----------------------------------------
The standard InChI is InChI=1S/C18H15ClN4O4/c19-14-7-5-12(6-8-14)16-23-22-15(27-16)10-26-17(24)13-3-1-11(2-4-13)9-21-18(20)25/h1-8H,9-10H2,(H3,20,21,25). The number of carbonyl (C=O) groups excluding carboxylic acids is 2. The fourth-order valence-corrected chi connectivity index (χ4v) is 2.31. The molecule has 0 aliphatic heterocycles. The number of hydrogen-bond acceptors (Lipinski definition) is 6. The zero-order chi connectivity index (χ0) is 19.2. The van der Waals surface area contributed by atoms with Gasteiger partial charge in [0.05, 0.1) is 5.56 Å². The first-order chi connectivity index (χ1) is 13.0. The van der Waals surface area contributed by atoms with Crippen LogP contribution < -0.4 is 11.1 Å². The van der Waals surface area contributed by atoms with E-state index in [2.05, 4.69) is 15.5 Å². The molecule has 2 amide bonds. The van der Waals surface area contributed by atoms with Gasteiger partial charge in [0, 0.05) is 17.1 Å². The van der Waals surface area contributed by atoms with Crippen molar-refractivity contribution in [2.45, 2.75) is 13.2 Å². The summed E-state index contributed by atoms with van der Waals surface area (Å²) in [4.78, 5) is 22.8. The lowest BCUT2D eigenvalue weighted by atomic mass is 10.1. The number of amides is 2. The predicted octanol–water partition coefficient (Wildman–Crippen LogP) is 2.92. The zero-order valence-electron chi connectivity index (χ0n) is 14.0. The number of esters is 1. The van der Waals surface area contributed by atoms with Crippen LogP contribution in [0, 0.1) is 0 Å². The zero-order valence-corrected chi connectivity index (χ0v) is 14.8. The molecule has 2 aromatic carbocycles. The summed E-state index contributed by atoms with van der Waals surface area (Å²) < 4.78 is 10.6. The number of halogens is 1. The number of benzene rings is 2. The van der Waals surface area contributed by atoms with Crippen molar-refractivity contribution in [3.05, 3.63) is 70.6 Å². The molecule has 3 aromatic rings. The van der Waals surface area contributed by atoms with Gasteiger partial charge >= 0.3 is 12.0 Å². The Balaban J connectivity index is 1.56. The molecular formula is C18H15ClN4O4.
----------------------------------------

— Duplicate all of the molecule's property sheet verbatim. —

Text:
The standard InChI is InChI=1S/C18H15ClN4O4/c19-14-7-5-12(6-8-14)16-23-22-15(27-16)10-26-17(24)13-3-1-11(2-4-13)9-21-18(20)25/h1-8H,9-10H2,(H3,20,21,25). The number of carbonyl (C=O) groups excluding carboxylic acids is 2. The fourth-order valence-corrected chi connectivity index (χ4v) is 2.31. The molecule has 0 aliphatic heterocycles. The number of hydrogen-bond acceptors (Lipinski definition) is 6. The zero-order chi connectivity index (χ0) is 19.2. The van der Waals surface area contributed by atoms with Gasteiger partial charge in [0.05, 0.1) is 5.56 Å². The first-order chi connectivity index (χ1) is 13.0. The van der Waals surface area contributed by atoms with Crippen LogP contribution < -0.4 is 11.1 Å². The van der Waals surface area contributed by atoms with E-state index in [2.05, 4.69) is 15.5 Å². The molecule has 2 amide bonds. The van der Waals surface area contributed by atoms with Gasteiger partial charge in [0, 0.05) is 17.1 Å². The van der Waals surface area contributed by atoms with Crippen molar-refractivity contribution in [2.45, 2.75) is 13.2 Å². The summed E-state index contributed by atoms with van der Waals surface area (Å²) in [4.78, 5) is 22.8. The lowest BCUT2D eigenvalue weighted by atomic mass is 10.1. The number of amides is 2. The predicted octanol–water partition coefficient (Wildman–Crippen LogP) is 2.92. The zero-order valence-electron chi connectivity index (χ0n) is 14.0. The number of esters is 1. The van der Waals surface area contributed by atoms with Crippen LogP contribution in [0, 0.1) is 0 Å². The zero-order valence-corrected chi connectivity index (χ0v) is 14.8. The molecule has 2 aromatic carbocycles. The summed E-state index contributed by atoms with van der Waals surface area (Å²) < 4.78 is 10.6. The number of halogens is 1. The number of benzene rings is 2. The van der Waals surface area contributed by atoms with Crippen molar-refractivity contribution in [3.05, 3.63) is 70.6 Å². The molecule has 3 aromatic rings. The van der Waals surface area contributed by atoms with Gasteiger partial charge >= 0.3 is 12.0 Å². The Balaban J connectivity index is 1.56. The molecular formula is C18H15ClN4O4.